Adsorption kinetics of rigid 4-mercaptobiphenyls on gold

Sheng Liao, Yitzhak Shnidman, Abraham Ulman

Research output: Contribution to journalArticlepeer-review


We have presented the first experimental evidence that the molecular dipole and the electron density on the S-atom affect the adsorption process of thiols on gold. The adsorption kinetics of five rigid 4-mercaptobiphenyls onto a polycrystalline gold surface has been studied by the quartz crystal microbalance (QCM) technique. The kinetics data cannot be fitted to the Langmuir equation because it does not take interadsorbate interactions into consideration. A new lattice-gas adsorption model was developed that approximates the chemisorbed layer of interacting mercaptobiphenyls as lattice-gas particles with pair interactions between nearest-neighbor sites. The interacting lattice-gas model produces much better fits to experimental data and provides quantitative estimates of the strength of the chemisorption potential and the dipolar interactions, as well as of the rate constants. The formation of self-assembled monolayers (SAMs) from mercaptobiphenyls in toluene solutions is faster than that of n-alkanethiols, unless strong electron-attracting groups are substituted at the 4'-position. From the QCM measurements combined with ellipsometric data, we found that the initial adsorption rate constants at room temperature were directly related to the molecular dipole moment. The larger the dipole moment (|Δσ|) is, the more repulsive the intermolecular interactions (ε), and the slower the overall rate constant (Γ). The chemisorption potential (μ(s)) is bigger than for alkanethiolate, probably because the S-gold bond is stronger. The plot of μ(s) vs |Δσ| shows a maximum, suggesting that μ(s) includes the contributions of both the S-gold bond strength and the intermolecular repulsion.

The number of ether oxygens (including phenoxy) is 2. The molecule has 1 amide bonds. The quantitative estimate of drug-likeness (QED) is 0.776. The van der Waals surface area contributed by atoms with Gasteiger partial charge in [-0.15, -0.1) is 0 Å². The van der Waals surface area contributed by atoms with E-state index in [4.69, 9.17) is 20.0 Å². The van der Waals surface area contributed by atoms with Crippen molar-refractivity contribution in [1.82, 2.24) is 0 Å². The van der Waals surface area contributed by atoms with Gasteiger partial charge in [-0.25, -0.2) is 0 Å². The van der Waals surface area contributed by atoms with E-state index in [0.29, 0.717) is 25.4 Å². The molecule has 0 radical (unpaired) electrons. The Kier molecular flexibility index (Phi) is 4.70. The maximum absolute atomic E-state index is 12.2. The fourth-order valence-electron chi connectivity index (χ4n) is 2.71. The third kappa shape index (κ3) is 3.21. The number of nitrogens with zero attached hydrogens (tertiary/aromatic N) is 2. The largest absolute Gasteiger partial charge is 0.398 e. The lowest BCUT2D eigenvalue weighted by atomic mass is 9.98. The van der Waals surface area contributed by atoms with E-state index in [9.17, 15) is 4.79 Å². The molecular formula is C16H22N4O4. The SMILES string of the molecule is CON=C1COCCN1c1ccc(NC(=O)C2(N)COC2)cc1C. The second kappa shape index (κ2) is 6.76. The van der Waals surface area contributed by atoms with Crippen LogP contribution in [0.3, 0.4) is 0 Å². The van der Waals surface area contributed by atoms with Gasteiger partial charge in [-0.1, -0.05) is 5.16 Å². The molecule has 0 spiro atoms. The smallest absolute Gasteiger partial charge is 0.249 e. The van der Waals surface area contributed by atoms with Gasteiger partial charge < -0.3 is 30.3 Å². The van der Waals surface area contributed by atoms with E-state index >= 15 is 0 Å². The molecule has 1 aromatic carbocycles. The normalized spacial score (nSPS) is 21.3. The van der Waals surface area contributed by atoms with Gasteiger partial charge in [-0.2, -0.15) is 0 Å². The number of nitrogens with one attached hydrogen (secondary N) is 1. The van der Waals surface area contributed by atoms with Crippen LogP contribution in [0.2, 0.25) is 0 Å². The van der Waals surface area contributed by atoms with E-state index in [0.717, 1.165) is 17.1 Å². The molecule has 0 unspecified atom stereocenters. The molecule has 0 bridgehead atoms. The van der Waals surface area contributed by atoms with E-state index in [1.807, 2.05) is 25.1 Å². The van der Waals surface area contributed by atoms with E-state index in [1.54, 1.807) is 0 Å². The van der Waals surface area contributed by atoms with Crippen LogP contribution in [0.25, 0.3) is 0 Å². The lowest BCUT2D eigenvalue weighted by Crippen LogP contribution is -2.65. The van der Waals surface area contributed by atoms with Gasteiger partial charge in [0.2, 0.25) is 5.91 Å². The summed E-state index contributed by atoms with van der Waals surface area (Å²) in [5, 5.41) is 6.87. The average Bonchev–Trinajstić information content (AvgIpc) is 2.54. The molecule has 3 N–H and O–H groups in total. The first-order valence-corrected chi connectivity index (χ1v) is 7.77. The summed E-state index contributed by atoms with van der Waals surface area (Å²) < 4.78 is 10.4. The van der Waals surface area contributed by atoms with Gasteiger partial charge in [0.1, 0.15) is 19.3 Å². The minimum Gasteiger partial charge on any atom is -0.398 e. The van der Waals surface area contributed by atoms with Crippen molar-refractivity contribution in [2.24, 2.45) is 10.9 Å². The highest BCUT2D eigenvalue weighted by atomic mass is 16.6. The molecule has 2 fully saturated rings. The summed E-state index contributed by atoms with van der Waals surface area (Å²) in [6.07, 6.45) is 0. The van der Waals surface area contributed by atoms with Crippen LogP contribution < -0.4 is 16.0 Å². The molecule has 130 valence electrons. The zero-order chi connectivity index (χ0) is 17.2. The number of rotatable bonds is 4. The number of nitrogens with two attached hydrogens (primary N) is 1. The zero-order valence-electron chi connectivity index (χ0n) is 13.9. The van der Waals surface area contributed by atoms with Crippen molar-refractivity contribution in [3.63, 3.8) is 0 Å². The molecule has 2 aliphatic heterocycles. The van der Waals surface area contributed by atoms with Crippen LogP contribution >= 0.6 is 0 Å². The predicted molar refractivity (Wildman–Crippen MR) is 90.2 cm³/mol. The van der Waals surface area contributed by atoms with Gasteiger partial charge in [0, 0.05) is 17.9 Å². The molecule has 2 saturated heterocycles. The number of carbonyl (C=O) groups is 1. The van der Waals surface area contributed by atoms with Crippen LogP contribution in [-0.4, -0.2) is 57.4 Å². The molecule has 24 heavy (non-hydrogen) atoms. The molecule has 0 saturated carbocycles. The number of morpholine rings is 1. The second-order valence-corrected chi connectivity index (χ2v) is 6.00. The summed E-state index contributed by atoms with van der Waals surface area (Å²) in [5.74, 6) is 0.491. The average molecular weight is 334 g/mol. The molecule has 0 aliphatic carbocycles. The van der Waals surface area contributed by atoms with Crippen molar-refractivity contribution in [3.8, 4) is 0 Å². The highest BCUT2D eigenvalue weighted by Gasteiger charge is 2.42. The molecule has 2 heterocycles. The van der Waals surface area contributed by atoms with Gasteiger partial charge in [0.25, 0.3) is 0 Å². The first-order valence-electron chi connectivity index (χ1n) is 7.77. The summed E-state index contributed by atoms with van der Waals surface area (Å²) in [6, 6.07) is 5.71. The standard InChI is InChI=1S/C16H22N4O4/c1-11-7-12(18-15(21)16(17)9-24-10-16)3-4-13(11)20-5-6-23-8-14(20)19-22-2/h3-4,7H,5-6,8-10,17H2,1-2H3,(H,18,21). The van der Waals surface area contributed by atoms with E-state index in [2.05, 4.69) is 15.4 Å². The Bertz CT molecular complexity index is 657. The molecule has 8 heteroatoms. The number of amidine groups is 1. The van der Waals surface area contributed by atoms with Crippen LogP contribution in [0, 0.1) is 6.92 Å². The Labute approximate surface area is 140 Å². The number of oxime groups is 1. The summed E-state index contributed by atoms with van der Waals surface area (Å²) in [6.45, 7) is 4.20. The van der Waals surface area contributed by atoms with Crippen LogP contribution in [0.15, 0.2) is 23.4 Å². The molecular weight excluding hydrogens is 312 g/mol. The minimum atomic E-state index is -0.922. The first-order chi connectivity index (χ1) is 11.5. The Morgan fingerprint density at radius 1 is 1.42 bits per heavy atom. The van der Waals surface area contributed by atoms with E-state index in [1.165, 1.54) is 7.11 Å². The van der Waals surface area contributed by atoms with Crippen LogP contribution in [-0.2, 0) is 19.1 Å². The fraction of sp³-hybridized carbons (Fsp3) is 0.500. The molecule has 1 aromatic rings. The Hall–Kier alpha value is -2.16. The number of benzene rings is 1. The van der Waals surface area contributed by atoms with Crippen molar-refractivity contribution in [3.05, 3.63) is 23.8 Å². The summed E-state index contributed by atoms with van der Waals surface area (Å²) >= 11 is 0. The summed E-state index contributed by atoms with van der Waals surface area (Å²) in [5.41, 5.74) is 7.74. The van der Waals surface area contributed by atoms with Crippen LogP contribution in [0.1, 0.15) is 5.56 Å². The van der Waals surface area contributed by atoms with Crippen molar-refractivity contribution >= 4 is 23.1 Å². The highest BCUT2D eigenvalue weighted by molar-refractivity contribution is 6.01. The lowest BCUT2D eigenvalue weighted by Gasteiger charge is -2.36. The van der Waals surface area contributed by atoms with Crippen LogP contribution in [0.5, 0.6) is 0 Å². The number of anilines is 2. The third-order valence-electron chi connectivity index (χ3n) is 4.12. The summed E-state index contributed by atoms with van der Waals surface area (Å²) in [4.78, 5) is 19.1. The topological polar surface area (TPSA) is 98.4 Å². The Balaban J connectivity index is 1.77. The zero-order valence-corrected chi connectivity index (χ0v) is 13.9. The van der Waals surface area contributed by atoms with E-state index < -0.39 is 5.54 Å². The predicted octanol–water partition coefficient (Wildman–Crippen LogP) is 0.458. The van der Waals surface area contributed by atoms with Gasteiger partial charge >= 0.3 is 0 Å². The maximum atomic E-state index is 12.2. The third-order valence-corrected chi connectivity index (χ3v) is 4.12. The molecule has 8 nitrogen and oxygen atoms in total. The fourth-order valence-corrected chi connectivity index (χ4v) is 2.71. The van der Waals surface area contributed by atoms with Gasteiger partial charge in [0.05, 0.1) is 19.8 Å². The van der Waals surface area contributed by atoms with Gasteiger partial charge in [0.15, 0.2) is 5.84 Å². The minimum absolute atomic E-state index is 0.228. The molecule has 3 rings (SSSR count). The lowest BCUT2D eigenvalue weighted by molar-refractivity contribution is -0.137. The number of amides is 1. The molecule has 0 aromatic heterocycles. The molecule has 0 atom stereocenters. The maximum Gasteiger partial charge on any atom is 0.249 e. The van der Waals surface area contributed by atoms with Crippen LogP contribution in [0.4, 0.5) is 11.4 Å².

Original languageEnglish (US)
Pages (from-to)3688-3694
Number of pages7
JournalJournal of the American Chemical Society
Issue number15
StatePublished - Apr 19 2000

ASJC Scopus subject areas

  • Catalysis
  • General Chemistry
  • Biochemistry
  • Colloid and Surface Chemistry


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